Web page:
BATMAN v SUPERMAN: DAWN OF JUSTICE was destined to disappoint…

Posted on March 30th, 2016
Posted on March 30th, 2016

by Coop Cooper

In an attempt to replicate Marvel’s success, D.C. Comics has united their properties in order to pave the way for a “Justice League” movie. Though it has been tried many times and has failed, it looks like it is finally on track to happen and “Batman v Superman” has arrived to set it all up. Unfortunately, it seems as if it was destined to be a disappointment.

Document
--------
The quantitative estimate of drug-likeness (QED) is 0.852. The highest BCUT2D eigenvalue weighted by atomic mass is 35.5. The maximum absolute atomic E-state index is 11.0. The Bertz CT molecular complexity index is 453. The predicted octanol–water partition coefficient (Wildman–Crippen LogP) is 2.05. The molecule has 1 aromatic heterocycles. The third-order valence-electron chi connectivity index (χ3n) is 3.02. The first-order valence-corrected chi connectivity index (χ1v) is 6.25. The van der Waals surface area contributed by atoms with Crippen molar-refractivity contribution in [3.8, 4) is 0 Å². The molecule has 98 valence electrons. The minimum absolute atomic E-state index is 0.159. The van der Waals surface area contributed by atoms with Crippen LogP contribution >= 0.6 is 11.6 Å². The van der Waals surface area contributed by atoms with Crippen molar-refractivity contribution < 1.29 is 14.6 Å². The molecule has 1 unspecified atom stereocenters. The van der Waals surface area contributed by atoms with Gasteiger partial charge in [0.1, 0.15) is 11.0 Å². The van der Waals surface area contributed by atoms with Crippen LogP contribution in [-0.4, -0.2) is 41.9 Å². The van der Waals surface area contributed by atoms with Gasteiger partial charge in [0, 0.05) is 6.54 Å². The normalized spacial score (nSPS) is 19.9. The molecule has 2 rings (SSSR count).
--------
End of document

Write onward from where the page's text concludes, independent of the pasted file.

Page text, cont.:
While Clark ‘Superman’ Kent (Henry Cavill) was fighting General Zod and the Kryptonians in “Man of Steel”, Bruce ‘Batman’ Wayne (Ben Affleck) was on the ground in Metropolis witnessing the destruction of the city and of his branch office, resulting in the death of his employees. Horrified by the incident and warned by a prophetic vision delivered by another superhero, Wayne develops a deep distrust of Superman and starts searching for the Man of Steel’s weakness. Likewise, Clark Kent has moral problem with Batman’s brand of vigilantism and writes articles critical of his crime fighting, so the antagonism is mutual. Meanwhile, Lex Luthor (Jesse Eisenberg), having already found Superman’s weakness, looks for a way to harness Kryptonian power for his own purposes, while he keeps an eye on other ‘meta-humans” in hiding who might threaten him. One of those meta-humans, Diana ‘Wonder Woman’ Prince (Gal Gadot), is wise to Luthor’s plans and attempts to steal back evidence that could expose her true identity. Although these heroes work against each other at first, they eventually realize they must join forces to stop a new destructive force that Luthor unleashes upon the world.